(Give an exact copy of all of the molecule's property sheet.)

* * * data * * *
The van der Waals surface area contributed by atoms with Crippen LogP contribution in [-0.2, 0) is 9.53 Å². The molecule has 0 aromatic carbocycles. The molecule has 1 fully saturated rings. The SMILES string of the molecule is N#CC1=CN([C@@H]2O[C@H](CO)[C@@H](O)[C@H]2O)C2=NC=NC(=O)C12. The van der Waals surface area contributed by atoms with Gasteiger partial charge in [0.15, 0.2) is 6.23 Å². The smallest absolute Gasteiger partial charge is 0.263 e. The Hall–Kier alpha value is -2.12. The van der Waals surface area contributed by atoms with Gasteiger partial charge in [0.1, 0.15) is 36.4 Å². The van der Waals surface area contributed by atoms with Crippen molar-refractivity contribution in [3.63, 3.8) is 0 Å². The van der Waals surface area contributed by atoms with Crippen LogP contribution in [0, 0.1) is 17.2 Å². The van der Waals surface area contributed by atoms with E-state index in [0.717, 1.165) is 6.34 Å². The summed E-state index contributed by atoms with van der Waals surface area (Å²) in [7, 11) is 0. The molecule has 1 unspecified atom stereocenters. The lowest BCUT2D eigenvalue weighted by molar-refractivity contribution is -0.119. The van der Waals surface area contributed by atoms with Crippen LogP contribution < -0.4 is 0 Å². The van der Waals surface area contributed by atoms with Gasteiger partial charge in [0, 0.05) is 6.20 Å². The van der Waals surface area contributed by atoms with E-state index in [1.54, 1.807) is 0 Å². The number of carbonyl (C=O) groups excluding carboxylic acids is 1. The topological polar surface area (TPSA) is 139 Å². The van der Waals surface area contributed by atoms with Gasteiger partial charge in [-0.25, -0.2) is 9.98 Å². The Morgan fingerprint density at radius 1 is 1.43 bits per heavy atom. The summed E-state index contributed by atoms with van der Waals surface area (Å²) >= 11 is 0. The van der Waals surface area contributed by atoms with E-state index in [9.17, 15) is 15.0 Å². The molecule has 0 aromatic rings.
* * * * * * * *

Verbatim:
The van der Waals surface area contributed by atoms with Crippen LogP contribution in [-0.2, 0) is 9.53 Å². The molecule has 0 aromatic carbocycles. The molecule has 1 fully saturated rings. The SMILES string of the molecule is N#CC1=CN([C@@H]2O[C@H](CO)[C@@H](O)[C@H]2O)C2=NC=NC(=O)C12. The van der Waals surface area contributed by atoms with Gasteiger partial charge in [0.15, 0.2) is 6.23 Å². The smallest absolute Gasteiger partial charge is 0.263 e. The Hall–Kier alpha value is -2.12. The van der Waals surface area contributed by atoms with Gasteiger partial charge in [0.1, 0.15) is 36.4 Å². The van der Waals surface area contributed by atoms with Crippen molar-refractivity contribution in [3.63, 3.8) is 0 Å². The van der Waals surface area contributed by atoms with Crippen LogP contribution in [0, 0.1) is 17.2 Å². The van der Waals surface area contributed by atoms with E-state index in [0.717, 1.165) is 6.34 Å². The summed E-state index contributed by atoms with van der Waals surface area (Å²) in [7, 11) is 0. The molecule has 1 unspecified atom stereocenters. The lowest BCUT2D eigenvalue weighted by molar-refractivity contribution is -0.119. The van der Waals surface area contributed by atoms with Crippen LogP contribution < -0.4 is 0 Å². The van der Waals surface area contributed by atoms with Gasteiger partial charge in [0, 0.05) is 6.20 Å². The van der Waals surface area contributed by atoms with E-state index in [1.54, 1.807) is 0 Å². The number of carbonyl (C=O) groups excluding carboxylic acids is 1. The topological polar surface area (TPSA) is 139 Å². The van der Waals surface area contributed by atoms with Gasteiger partial charge in [-0.25, -0.2) is 9.98 Å². The Morgan fingerprint density at radius 1 is 1.43 bits per heavy atom. The summed E-state index contributed by atoms with van der Waals surface area (Å²) >= 11 is 0. The van der Waals surface area contributed by atoms with E-state index in [9.17, 15) is 15.0 Å². The molecule has 0 aromatic rings.